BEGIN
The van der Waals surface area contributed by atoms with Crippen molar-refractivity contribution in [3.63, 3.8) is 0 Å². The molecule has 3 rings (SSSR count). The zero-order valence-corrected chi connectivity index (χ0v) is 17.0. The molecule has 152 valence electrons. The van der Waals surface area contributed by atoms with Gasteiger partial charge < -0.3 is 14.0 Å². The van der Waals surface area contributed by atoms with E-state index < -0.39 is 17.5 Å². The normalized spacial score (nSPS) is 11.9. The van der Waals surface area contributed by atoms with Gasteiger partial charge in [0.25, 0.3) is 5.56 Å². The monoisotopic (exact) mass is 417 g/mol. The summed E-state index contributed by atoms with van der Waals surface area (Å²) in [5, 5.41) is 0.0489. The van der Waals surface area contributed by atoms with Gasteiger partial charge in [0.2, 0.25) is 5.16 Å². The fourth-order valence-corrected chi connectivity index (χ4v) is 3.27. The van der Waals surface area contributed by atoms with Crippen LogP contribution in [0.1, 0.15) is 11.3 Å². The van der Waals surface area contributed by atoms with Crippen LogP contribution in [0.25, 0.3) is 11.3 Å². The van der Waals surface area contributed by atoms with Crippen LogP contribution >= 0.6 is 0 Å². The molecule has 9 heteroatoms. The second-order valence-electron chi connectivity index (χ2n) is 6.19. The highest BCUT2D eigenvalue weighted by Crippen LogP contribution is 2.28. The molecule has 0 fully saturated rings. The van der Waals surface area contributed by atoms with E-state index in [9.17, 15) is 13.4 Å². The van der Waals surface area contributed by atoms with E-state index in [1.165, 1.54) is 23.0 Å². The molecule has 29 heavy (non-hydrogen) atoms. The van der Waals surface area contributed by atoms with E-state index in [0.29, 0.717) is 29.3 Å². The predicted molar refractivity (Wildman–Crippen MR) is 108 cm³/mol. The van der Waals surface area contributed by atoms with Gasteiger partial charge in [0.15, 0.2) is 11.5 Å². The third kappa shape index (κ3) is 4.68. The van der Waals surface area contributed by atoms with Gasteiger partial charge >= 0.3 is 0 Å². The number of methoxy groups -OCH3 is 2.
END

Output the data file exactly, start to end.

The van der Waals surface area contributed by atoms with Crippen molar-refractivity contribution in [3.63, 3.8) is 0 Å². The molecule has 3 rings (SSSR count). The zero-order valence-corrected chi connectivity index (χ0v) is 17.0. The molecule has 152 valence electrons. The van der Waals surface area contributed by atoms with Gasteiger partial charge < -0.3 is 14.0 Å². The van der Waals surface area contributed by atoms with E-state index < -0.39 is 17.5 Å². The normalized spacial score (nSPS) is 11.9. The van der Waals surface area contributed by atoms with Gasteiger partial charge in [0.25, 0.3) is 5.56 Å². The monoisotopic (exact) mass is 417 g/mol. The summed E-state index contributed by atoms with van der Waals surface area (Å²) in [5, 5.41) is 0.0489. The van der Waals surface area contributed by atoms with Gasteiger partial charge in [0.2, 0.25) is 5.16 Å². The fourth-order valence-corrected chi connectivity index (χ4v) is 3.27. The van der Waals surface area contributed by atoms with Crippen LogP contribution in [0.1, 0.15) is 11.3 Å². The van der Waals surface area contributed by atoms with Crippen LogP contribution in [0.25, 0.3) is 11.3 Å². The van der Waals surface area contributed by atoms with Crippen LogP contribution >= 0.6 is 0 Å². The molecule has 9 heteroatoms. The second-order valence-electron chi connectivity index (χ2n) is 6.19. The highest BCUT2D eigenvalue weighted by Crippen LogP contribution is 2.28. The molecule has 0 fully saturated rings. The van der Waals surface area contributed by atoms with E-state index in [9.17, 15) is 13.4 Å². The van der Waals surface area contributed by atoms with E-state index in [1.165, 1.54) is 23.0 Å². The molecule has 29 heavy (non-hydrogen) atoms. The van der Waals surface area contributed by atoms with E-state index in [0.29, 0.717) is 29.3 Å². The predicted molar refractivity (Wildman–Crippen MR) is 108 cm³/mol. The van der Waals surface area contributed by atoms with Gasteiger partial charge in [0.15, 0.2) is 11.5 Å². The third kappa shape index (κ3) is 4.68. The van der Waals surface area contributed by atoms with Gasteiger partial charge >= 0.3 is 0 Å². The number of methoxy groups -OCH3 is 2.